|Official Press Release
Contact: Carol Schriber
Date: March 31, 2008
State and national public health officials work together to keep N.C. safer
RALEIGH – North Carolina is better prepared to deal with potential public health disasters like pandemic influenza outbreaks and hurricane catastrophes because it partners with BioSense (www.cdc.gov/biosense), a national public health surveillance program hosted by the Centers for Disease Control and Prevention (CDC).
Public health surveillance systems receive data from hospitals and healthcare facilities and transform them into useful information for officials who track diseases and other public health issues. The state’s public health surveillance system, NC DETECT (North Carolina Disease Event Tracking and Epidemiologic Collection Tool), has proven valuable for tracking public health emergencies such as communicable disease outbreaks, chemical fires and hurricanes.
NC DETECT provides data from over 100 hospital emergency departments, so NC DETECT’s participation in BioSense allows the CDC to view a more complete picture of our nation’s health. North Carolina has also collaborated with other public health partners to improve health officials’ ability to track and analyze health information.
With BioSense in place, North Carolina public health leaders anticipate a faster and better-coordinated response to public health emergencies. By using shared real-time information, BioSense helps state, local and federal health officials across the country monitor, detect and coordinate response and recovery efforts for emerging health outbreaks like influenza. BioSense also helps public health officials investigate natural disasters while ensuring patients’ privacy.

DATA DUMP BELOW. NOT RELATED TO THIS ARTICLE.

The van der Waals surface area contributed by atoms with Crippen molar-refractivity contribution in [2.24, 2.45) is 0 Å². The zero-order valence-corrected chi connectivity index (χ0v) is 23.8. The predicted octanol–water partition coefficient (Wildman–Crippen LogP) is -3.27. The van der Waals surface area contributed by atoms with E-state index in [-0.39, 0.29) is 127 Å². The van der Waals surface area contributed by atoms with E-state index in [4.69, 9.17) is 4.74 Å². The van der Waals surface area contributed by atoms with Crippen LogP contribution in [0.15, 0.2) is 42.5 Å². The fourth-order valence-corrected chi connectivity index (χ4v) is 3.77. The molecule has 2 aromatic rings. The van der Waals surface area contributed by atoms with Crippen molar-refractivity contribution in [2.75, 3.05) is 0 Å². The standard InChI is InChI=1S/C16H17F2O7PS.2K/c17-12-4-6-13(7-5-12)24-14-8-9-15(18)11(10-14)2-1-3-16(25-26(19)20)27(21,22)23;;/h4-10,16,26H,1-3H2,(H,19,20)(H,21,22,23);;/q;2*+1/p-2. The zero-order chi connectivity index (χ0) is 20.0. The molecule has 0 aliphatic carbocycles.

Dr. Lana Deyneka, public health epidemiologist and N.C. Syndromic Surveillance coordinator, finds BioSense access to the Veterans Affairs and Department of Defense data particularly useful because the NC DETECT system does not collect data from these sources. Additionally, “the BioSense Influenza Module is often used by epidemiologists for the prompt analysis of the different data sources’ information,” said Dr. Deyneka.
NC DETECT is supported by both the CDC Public Health Emergency Preparedness Cooperative Agreement and BioSense. The system is managed by the North Carolina Division of Public Health and the Department of Emergency Medicine at the University of North Carolina at Chapel Hill. This collaboration between CDC and NC DETECT supports emergency preparedness initiatives at state and national levels.
For more information about NC DETECT, visit the website at www.ncdetect.org. For more information about BioSense, which is administered by the CDC as part of the National Center for Public Health Informatics, see www.cdc.gov/biosense or email BioSenseUsers@cdc.gov.
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